NSW could suspend elective surgery, shut nightclubs, ban singing and dancing in pubs, and pause major events, after the state recorded another 34,994 COVID-19 cases.
The changes to the rules are expected to be finalised later this morning, the Sydney Morning Herald reports.
Venues are set to be discouraged from allowing people to standup while drinking. Meanwhile, major events would be risk-assessed by NSW Health and postponed if required.
NSW on Thursday also reported six deaths including a vaccinated and otherwise healthy ACT man in his 20s who died at Sydney’s St Vincent’s Hospital.
The other fatalities were four men and a woman aged in their 60s, 80s and 90s. Two were from Lake Macquarie in the Hunter Region and three from western Sydney.
The number of people in hospital (1609) and intensive care units (131), as well as those on ventilators (38) also rose.
Premier Dominic Perrottet warned the state may suspend elective surgeries to relieve pressure on the hospital system.
Private hospitals could also be asked to help ‘in managing … these increases in cases’, he said.
Australian Medical Association NSW president Danielle McMullen said the indication elective surgery could be cancelled was ‘yet another sign of a system in crisis’ and suspending surgeries was an ‘avoidable’ move that “will have profound consequences for patients”.
‘Elective surgery shouldn’t be a tap that government turns on and off to cover for serious cracks in our healthcare system,’ Dr McMullen says.
Many of NSW’s testing sites and pathology labs are also under strain due to high demand.
Mr Perrottet said the testing system was at full capacity and it will take time to relieve the pressure as people adjust to new testing guidelines.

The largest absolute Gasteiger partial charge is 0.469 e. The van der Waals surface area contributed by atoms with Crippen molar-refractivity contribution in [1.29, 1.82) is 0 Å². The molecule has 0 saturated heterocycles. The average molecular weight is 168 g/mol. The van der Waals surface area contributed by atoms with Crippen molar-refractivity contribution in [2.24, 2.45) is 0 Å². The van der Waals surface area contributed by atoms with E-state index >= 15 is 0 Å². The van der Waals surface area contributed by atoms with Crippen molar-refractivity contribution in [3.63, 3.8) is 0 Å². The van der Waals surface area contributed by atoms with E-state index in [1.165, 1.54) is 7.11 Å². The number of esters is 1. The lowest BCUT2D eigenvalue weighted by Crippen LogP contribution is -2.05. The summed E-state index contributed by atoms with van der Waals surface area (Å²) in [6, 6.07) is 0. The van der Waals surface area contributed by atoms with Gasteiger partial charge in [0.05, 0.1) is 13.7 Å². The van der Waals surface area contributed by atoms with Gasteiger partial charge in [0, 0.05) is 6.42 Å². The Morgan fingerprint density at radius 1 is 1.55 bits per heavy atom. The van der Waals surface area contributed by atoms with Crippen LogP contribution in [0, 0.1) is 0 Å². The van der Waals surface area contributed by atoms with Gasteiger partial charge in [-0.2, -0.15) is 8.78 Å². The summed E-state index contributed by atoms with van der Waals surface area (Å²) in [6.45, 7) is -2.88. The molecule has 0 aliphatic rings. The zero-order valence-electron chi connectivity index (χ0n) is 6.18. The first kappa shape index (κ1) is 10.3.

Under changes approved on Wednesday by national cabinet, people who test positive after a rapid antigen test won’t have to get a PCR test to confirm the result.
Employers should also stop asking workers to get PCR tests when they are asymptomatic.
‘Given the current strain on the system, (PCR tests) are taking days to come back, so the (need) as we move forward for employers to be saying that to employees, is very, very low,’ the premier told Sydney radio 2GB.
Opposition Leader Chris Minns said NSW is in a crucial period where it needs to protect the hospital system and find a way to monitor the prevalence of the virus in the community as testing shifts predominantly to RAT kits.
‘The government still needs to be aware where those cases are popping up so that resources can be deployed,’ Mr Minns said.
Health authorities could be left ‘flying blind’ if there was no way for people to self report their results from RAT kits, he said.
Unlike PCR tests, RAT results are not registered.
The AMA is meeting with NSW Health on Thursday to establish how infections detected under the kits will be tracked.
Some of the 50 million RAT kits recently ordered by NSW will begin arriving next week.
They will be distributed in conjunction with the federal government through pharmacies and ‘potentially in testing centres and vaccination hubs’, as well as to frontline staff in schools, Mr Perrottet said.
The federal government still faces calls to provide RAT kits for all Australians following the announcement they would only be provided free to six million concession cardholders across Australia, with each person able to get 10 over the next three months.
The deal is predicted to cost the federal government $850million and comes after escalating calls for free tests loudened amid crippling nationwide shortages.
Australian Medical Association NSW chair Michael Bonning said providing some free tests did not go far enough.
‘We need more rapid antigen tests in the community so that people can be making good choices about activity, but also detecting disease early so that then they can stay away from others,’ Dr Bonning told Nine’s Today program.